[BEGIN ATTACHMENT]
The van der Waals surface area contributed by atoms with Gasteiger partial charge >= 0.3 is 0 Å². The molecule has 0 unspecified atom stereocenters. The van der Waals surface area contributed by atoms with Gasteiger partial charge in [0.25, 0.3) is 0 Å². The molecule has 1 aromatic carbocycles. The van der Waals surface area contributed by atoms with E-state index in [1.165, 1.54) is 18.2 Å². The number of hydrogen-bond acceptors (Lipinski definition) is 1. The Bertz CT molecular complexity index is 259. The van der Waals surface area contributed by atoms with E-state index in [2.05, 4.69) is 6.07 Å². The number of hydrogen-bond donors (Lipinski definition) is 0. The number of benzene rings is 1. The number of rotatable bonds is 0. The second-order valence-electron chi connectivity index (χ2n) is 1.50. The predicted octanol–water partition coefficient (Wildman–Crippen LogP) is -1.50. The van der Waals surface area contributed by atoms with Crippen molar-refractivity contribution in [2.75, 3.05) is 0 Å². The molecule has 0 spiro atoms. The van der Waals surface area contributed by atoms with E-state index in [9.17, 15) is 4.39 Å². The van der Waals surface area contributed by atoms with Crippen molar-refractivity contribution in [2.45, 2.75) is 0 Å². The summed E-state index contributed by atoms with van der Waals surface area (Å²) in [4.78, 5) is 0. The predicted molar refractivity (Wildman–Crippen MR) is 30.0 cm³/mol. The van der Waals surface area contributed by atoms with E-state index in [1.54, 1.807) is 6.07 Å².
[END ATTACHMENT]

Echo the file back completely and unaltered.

The van der Waals surface area contributed by atoms with Gasteiger partial charge >= 0.3 is 0 Å². The molecule has 0 unspecified atom stereocenters. The van der Waals surface area contributed by atoms with Gasteiger partial charge in [0.25, 0.3) is 0 Å². The molecule has 1 aromatic carbocycles. The van der Waals surface area contributed by atoms with E-state index in [1.165, 1.54) is 18.2 Å². The number of hydrogen-bond acceptors (Lipinski definition) is 1. The Bertz CT molecular complexity index is 259. The van der Waals surface area contributed by atoms with E-state index in [2.05, 4.69) is 6.07 Å². The number of hydrogen-bond donors (Lipinski definition) is 0. The number of benzene rings is 1. The number of rotatable bonds is 0. The second-order valence-electron chi connectivity index (χ2n) is 1.50. The predicted octanol–water partition coefficient (Wildman–Crippen LogP) is -1.50. The van der Waals surface area contributed by atoms with Crippen molar-refractivity contribution in [2.75, 3.05) is 0 Å². The molecule has 0 spiro atoms. The van der Waals surface area contributed by atoms with E-state index in [9.17, 15) is 4.39 Å². The van der Waals surface area contributed by atoms with Crippen molar-refractivity contribution in [2.45, 2.75) is 0 Å². The summed E-state index contributed by atoms with van der Waals surface area (Å²) in [4.78, 5) is 0. The predicted molar refractivity (Wildman–Crippen MR) is 30.0 cm³/mol. The van der Waals surface area contributed by atoms with E-state index in [1.54, 1.807) is 6.07 Å².